100 Montaditos: Globe-trotting bread is key for Spanish restaurant chain

At 100 Montaditos, the Spanish fast-casual sandwich chain, it’s all about the bread.

The franchise brand, which belongs to Spain’s Restalia Group, made its first foray into the New World in January 2011 with the opening of a restaurant in Midtown Miami. Since then eight more 100 Montaditos locations have opened in South Florida and one in Orlando. Restaurants in Weston, Boca Raton, Hialeah, Pinecrest and West Palm Beach, as well as several others around the United States, are expected to open soon.

From the beginning, the montaditos — small sandwiches on crunchy Spanish rolls that are baked fresh for each order — have been the stars.

So special is the bread, says Carlos Pérez Tenorio, chief executive of 100 Montaditos in the United States and Latin America, that the baguettes, artisan, soft crust and chocolate breads used in the restaurants are imported from Spain. Last year, 4 million units of the frozen, patented bread were shipped to PortMiami to supply the chain’s U.S. and Latin American restaurants. The trans-Atlantic bread run takes about a month.

“It’s one of our most important brand secrets,’’ said Pérez Tenorio as he sat at an outdoor table at the 100 Montaditos on Coral Gables’ Miracle Mile.

Other than taste and the fact that it is 100 percent natural, what makes the bread special is that the preshaped, precut loaves are popped into the oven right after an order is placed and baked in two minutes. “The bread is always oven-fresh and never reheated,’’ said Pérez Tenorio.

The 100 Montaditos brand was born in Spain in 2001, and there are now more than 280 restaurants that use 50 million units of the bread each year.

The Spanish baker reworked and reinvented the recipe so the bread would be quick baking and could travel. “We were looking for a bread that could travel the world,’ so the brand could be franchised worldwide,’’ said Pérez Tenorio.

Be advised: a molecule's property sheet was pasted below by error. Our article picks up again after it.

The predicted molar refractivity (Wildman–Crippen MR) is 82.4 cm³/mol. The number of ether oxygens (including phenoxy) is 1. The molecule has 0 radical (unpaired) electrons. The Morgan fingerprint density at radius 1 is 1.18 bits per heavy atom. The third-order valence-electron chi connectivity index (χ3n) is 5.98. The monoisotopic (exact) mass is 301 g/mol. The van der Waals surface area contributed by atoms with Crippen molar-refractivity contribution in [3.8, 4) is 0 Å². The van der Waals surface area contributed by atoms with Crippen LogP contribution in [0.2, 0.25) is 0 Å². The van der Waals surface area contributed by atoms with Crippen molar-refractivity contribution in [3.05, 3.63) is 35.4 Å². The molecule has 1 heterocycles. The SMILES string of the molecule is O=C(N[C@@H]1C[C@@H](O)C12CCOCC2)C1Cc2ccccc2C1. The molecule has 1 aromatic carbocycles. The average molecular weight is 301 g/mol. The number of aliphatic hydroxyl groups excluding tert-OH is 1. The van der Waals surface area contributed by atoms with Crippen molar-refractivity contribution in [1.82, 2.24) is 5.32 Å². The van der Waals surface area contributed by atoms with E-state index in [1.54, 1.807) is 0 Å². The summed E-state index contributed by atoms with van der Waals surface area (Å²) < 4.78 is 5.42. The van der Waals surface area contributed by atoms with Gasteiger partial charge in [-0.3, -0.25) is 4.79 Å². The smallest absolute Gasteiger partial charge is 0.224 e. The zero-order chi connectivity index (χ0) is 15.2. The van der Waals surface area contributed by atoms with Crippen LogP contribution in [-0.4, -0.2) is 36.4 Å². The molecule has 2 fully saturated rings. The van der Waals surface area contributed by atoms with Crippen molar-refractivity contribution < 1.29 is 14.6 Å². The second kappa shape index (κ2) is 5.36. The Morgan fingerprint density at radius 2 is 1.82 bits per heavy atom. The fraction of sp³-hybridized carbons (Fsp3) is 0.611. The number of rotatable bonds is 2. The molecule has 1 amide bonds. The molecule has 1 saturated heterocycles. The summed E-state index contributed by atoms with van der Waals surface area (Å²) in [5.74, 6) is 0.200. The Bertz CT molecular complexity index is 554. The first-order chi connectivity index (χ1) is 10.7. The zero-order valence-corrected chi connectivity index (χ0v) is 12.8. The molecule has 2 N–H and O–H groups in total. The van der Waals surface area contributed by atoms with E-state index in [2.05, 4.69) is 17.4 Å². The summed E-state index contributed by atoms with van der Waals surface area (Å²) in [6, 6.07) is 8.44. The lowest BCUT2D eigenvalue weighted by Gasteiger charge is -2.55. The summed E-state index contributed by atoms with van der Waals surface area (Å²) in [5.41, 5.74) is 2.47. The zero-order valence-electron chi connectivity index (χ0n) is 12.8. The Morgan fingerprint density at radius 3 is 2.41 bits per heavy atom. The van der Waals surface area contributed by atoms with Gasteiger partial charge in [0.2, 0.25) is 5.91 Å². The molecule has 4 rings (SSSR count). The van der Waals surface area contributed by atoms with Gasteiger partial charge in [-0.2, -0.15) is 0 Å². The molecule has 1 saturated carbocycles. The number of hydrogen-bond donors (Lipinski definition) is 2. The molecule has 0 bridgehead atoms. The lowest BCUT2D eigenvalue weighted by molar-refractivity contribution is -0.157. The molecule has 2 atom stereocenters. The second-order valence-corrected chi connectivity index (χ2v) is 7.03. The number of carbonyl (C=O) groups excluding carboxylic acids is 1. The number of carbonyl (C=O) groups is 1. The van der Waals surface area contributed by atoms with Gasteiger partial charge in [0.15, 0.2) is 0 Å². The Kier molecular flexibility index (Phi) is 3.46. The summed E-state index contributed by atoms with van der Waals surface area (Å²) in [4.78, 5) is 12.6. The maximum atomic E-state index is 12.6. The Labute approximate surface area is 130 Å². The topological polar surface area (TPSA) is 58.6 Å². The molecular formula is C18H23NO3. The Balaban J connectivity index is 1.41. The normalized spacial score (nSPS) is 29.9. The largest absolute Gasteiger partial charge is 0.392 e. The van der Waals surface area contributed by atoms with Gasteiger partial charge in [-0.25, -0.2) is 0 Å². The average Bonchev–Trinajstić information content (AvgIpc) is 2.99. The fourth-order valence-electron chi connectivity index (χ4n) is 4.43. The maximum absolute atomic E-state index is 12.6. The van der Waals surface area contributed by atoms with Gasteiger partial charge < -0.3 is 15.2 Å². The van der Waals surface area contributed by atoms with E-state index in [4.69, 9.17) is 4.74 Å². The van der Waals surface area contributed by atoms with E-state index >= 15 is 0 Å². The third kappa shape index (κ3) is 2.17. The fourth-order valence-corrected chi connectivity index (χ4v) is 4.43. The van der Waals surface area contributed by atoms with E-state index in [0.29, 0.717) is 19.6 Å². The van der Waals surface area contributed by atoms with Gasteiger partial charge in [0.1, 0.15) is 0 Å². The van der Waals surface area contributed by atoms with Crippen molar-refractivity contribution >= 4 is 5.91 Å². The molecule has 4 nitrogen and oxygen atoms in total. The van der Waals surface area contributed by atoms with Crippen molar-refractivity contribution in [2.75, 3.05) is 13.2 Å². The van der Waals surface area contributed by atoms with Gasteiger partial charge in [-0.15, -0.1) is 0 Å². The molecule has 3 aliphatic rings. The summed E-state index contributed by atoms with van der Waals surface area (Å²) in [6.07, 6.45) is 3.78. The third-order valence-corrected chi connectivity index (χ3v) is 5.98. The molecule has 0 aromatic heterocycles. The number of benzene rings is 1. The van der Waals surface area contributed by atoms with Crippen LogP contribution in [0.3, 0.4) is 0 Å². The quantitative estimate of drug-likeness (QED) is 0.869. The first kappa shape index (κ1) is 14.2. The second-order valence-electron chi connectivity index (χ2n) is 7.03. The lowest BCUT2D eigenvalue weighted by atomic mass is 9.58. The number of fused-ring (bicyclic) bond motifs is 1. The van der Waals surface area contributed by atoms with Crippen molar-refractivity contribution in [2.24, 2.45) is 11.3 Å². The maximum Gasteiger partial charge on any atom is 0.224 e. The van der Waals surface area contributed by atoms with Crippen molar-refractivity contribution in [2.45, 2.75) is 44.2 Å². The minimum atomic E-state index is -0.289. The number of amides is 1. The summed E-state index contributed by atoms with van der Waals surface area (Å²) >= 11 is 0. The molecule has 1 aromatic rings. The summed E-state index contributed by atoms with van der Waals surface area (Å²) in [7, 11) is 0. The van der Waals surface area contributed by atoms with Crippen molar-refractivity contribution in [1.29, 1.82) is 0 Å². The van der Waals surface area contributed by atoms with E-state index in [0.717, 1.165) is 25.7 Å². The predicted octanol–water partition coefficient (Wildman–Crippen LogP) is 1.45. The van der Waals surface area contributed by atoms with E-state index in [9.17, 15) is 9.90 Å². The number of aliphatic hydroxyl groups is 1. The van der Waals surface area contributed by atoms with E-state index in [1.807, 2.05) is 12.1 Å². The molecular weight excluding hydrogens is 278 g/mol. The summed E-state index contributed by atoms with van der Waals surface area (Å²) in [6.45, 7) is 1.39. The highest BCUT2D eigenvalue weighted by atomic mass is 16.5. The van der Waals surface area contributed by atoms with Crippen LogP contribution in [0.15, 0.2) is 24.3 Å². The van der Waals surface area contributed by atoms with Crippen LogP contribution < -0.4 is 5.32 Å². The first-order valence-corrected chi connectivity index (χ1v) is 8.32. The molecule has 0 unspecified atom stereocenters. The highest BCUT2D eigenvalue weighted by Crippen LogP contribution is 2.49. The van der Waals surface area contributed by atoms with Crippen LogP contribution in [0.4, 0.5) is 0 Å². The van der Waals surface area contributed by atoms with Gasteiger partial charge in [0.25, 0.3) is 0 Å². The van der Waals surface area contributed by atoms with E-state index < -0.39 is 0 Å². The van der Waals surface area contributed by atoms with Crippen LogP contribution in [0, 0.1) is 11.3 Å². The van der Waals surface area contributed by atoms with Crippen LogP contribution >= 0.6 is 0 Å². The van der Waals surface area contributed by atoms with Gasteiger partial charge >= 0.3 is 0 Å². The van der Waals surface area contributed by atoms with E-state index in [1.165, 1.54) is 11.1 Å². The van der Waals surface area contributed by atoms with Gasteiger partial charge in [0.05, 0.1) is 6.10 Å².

The bread is also responsible for two-way trade between the United States and Spain. “Even if the bread is made in Spain, it’s made with American wheat. It’s the best quality,’’ said Pérez Tenorio.

About 20 percent of the food and drink that 100 Montaditos restaurants use to make sandwiches, tapas and salads is imported from Spain, including the bread, Manchego cheese, charcuterie — mostly Iberian ham, salami and chorizo, Mahou beer and wine.

The franchise restaurants use 24 products to create 100 different montaditos — hence the name.

A novelty is the chocolate bread laced with chocolate chips and slathered with whipped cream, almonds, chocolate spread, marshmallows and other toppings.

“We wanted all the desserts to be made of bread,’’ said Pérez Tenorio.

The imported Spanish wines may be purchased by the glass, but there’s also a bit of culture clash going on with the chain’s Spanish mixers, which marry Spanish wine with American soft drinks.

Mixing wine with Coca Cola creates a calimocho, combining beer with Sierra Mist soda makes a clara, and soda mixed with red and white wines and chopped fruit creates a drink that does a good job of masquerading as sangria.

As Pérez Tenorio offered samples, he explained that 100 Montaditos food is made to be shared in a setting that resembles a 19th century Spanish tavern.

“We think the American public is looking for new, fresh ideas. We can provide that different way of eating and find our niche,’’ said Pérez Tenorio.

Meanwhile, Grupo Restalia, which had revenue of 160 million euros ($216.3 million) in 2012 from its 100 Montaditos and La Sureña restaurants has big plans for its Americas region.

It hopes to have 40 franchised restaurants (the franchise free is $35,000 and the restaurant build-out is the responsibility of the franchisee) by the end of this year. Three are slated to open soon in the Washington, D.C., area; 12 are expected to be operating in Mexico by the end of the year, and there’s even one in the works in Davenport, Iowa.

The corporate headquarters for the Americas region is in Miami.

“Miami is the best entry point for the region because of the language and similarity of culture,’’ said Pérez Tenorio.

The trans-Atlantic bread crossing also is expected to be a casualty of 100 Montaditos’ growth. The volume of bread that the chain uses is such that the Spanish baker is in the process of setting up a bread factory in New Jersey to supply 100 Montaditos restaurants throughout the Americas.

“This is an example of a Spanish company that is generating trade growth and also investment,’’ said Mario Buisán, trade commissioner of the Embassy of Spain in Miami.

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